Wednesday, March 14, 2012

"Ask for Babs (Universal 100th Anniversary Mix)"

Wow, the Universal logo is now so detailed I can see my apartment from here.

To mark its 100th anniversary, Universal unveiled a revamped version of its globe logo (The Lorax is the first Universal release to open with it) and got frequent Fast and the Furious sequel composer Brian Tyler to update Jerry Goldsmith's rousing 1997 Universal logo fanfare with a choir and additional percussion.

What was originally supposed to be just a blog post I was going to do about Tyler's spiffy arrangement of the Goldsmith fanfare evolved into the mix below. Because of Universal's centennial, I've put together a mix--my very first one, in fact. It consists of favorite tunes that were written for Universal films or TV shows.

It's hard to find original score material from Universal films or shows that's as dance floor-friendly (or full of rhythm that makes my head nod) as J.J. Johnson's "Willie Chase" from Willie Dynamite or David Holmes' "Rip Rip" from Out of Sight, so I had to really dig deep into my station library.

Universal smash hits like the Bourne franchise and 8 Mile are represented on the "Ask for Babs" mix, as well as Universal releases that didn't exactly set the box office on fire but are great or good films and have gained--and I hate this term because cults are creepy--cult followings (Midnight Run[*], Scott Pilgrim vs. the World). The mix also includes material from some Universal films I've never seen (like the not-on-DVD 1969 curio The Lost Man, which has a couple of problems that bother the African American cinema blog Shadow and Act: "It's not good" and as a black militant, Sidney Poitier "is simply miscast in the role, and clearly looks uncomfortable"), but I love the music that was written for those films.

Determining the ways each track would transition into another and basing the order of the tracks on certain connections between them were particularly fun. I blended Vic Mizzy's Ghost and Mr. Chicken main title theme with 30 Rock's fake novelty song "Werewolf Bar Mitzvah" to show how much 30 Rock composer Jeff Richmond must have been inspired by Mizzy's Ghost and Mr. Chicken score. Tracy Morgan is followed by The Roots' original track for the Best Man opening titles because both Morgan and The Roots are employees of Lorne Michaels. I had a Touch of Evil score cue follow the Dragon: The Bruce Lee Story main title theme because Dragon was about Lee having to put up with yellowface/brownface, and Touch of Evil was full of brownface. Plus, Lee starred in The Big Boss, and the Touch of Evil cue is called "The Boss." "Lose Yourself" from 8 Mile segues into the best original theme from Out of Sight (the theme for Don Cheadle's Snoopy character) because both movies involve Detroit. Fast Five, the best of the Fast and the Furious films, was placed next to The Rockford Files because, uh, car chases.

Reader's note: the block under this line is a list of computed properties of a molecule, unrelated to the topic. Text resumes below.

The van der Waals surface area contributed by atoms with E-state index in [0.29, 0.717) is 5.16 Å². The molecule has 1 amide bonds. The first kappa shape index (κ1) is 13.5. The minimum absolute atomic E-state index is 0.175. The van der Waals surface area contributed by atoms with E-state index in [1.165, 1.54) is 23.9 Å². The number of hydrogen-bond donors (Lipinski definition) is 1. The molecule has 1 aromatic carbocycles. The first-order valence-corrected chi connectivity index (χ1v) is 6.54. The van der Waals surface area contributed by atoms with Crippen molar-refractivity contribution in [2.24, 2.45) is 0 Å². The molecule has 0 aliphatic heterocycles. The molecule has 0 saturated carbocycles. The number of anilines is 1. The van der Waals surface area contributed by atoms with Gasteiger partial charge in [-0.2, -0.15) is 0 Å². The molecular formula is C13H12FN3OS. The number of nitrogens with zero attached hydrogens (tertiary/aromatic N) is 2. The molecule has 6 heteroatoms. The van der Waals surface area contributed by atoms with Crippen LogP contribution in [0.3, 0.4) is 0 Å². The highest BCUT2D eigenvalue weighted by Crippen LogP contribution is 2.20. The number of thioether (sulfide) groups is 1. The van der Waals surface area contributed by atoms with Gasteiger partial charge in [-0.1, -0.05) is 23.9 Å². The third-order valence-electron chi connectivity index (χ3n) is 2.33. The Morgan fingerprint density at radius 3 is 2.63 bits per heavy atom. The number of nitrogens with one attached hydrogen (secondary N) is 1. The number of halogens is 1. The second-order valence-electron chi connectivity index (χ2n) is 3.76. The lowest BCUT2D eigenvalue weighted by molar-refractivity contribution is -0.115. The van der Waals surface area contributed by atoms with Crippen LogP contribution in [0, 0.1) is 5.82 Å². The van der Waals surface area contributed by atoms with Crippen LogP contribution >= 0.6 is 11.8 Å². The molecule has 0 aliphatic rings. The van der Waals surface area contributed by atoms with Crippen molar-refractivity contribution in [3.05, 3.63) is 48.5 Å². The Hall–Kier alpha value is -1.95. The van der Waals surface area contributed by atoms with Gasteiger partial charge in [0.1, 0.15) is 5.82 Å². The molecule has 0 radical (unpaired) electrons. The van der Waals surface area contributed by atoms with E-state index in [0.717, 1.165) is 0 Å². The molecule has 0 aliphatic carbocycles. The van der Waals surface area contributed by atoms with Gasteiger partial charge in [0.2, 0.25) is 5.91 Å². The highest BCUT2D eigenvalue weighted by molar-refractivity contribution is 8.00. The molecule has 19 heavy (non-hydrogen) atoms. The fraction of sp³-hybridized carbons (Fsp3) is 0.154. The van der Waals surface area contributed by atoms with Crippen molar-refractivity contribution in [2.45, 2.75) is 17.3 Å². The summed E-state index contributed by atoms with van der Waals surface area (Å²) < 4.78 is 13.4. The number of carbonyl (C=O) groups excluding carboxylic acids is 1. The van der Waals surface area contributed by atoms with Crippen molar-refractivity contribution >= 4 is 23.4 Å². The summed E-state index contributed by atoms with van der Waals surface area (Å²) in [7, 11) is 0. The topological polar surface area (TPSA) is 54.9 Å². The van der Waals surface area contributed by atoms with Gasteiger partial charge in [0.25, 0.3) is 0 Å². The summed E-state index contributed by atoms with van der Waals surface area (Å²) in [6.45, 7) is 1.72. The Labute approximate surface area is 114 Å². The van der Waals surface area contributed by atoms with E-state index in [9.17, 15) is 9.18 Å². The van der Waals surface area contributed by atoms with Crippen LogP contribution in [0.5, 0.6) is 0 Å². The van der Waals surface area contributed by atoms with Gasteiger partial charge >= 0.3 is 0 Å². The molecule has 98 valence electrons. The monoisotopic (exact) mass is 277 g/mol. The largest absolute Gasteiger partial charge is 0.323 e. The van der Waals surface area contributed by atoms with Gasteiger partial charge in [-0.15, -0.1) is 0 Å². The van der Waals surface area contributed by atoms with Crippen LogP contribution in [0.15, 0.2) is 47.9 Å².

Except for Quincy Jones' cowbell-licious re-recording of his own Ironside theme (a staple of vintage kung fu movie soundtracks that Kill Bill introduced to a new generation of moviegoers), the excerpts of beatmakers sampling Knight Rider and Public Enemy's classic sample of Queen's Flash Gordon theme, I didn't want this mix to contain covers of Universal film or show themes like the Lalo Schifrin disco version of the Jaws theme. I wanted it to be all-original music, but edgy, propulsive or funky original material instead of strictly symphonic material. So that meant crime-jazz-era Henry Mancini (Touch of Evil, Charade) instead of NBC Sunday Mystery Movie theme/A Warm Shade of Ivory-era Mancini, and no Jaws, Jurassic Park, E.T., To Kill a Mockingbird, Spartacus or--*yawn*--Out of Africa (although some of Alan Silvestri's Back to the Future theme turns up at the beginning). Yeah, Jaws was Universal's biggest cash cow shark for a while, and the Jaws theme was a great achievement in John Williams' career, but it doesn't make my head nod (there is, however, a brief soundbite of Jaws, which like all the other soundbites during the mix, comes from a Universal film or show).